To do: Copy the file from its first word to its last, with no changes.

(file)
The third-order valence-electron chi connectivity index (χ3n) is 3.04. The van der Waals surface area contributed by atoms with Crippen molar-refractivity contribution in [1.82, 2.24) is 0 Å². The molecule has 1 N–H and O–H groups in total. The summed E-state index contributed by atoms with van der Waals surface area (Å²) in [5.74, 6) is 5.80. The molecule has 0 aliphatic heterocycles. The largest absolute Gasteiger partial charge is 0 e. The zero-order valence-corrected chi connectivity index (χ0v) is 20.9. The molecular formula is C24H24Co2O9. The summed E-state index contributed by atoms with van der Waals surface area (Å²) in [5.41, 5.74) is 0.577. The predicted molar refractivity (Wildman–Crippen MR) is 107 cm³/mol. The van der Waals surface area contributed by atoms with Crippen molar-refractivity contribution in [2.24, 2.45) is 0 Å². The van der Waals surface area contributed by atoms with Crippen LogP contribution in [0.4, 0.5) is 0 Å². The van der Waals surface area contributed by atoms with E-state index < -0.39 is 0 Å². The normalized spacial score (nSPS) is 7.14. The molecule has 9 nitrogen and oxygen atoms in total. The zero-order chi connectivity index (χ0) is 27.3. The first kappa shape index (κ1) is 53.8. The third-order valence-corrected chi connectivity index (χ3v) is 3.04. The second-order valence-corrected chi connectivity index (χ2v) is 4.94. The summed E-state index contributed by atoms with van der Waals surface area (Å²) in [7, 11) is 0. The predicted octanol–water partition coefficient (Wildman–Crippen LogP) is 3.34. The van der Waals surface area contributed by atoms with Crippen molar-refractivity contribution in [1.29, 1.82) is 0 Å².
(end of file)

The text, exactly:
The third-order valence-electron chi connectivity index (χ3n) is 3.04. The van der Waals surface area contributed by atoms with Crippen molar-refractivity contribution in [1.82, 2.24) is 0 Å². The molecule has 1 N–H and O–H groups in total. The summed E-state index contributed by atoms with van der Waals surface area (Å²) in [5.74, 6) is 5.80. The molecule has 0 aliphatic heterocycles. The largest absolute Gasteiger partial charge is 0 e. The zero-order valence-corrected chi connectivity index (χ0v) is 20.9. The molecular formula is C24H24Co2O9. The summed E-state index contributed by atoms with van der Waals surface area (Å²) in [5.41, 5.74) is 0.577. The predicted molar refractivity (Wildman–Crippen MR) is 107 cm³/mol. The van der Waals surface area contributed by atoms with Crippen molar-refractivity contribution in [2.24, 2.45) is 0 Å². The van der Waals surface area contributed by atoms with Crippen LogP contribution in [0.4, 0.5) is 0 Å². The van der Waals surface area contributed by atoms with E-state index < -0.39 is 0 Å². The normalized spacial score (nSPS) is 7.14. The molecule has 9 nitrogen and oxygen atoms in total. The zero-order chi connectivity index (χ0) is 27.3. The first kappa shape index (κ1) is 53.8. The third-order valence-corrected chi connectivity index (χ3v) is 3.04. The second-order valence-corrected chi connectivity index (χ2v) is 4.94. The summed E-state index contributed by atoms with van der Waals surface area (Å²) in [7, 11) is 0. The predicted octanol–water partition coefficient (Wildman–Crippen LogP) is 3.34. The van der Waals surface area contributed by atoms with Crippen molar-refractivity contribution in [1.29, 1.82) is 0 Å².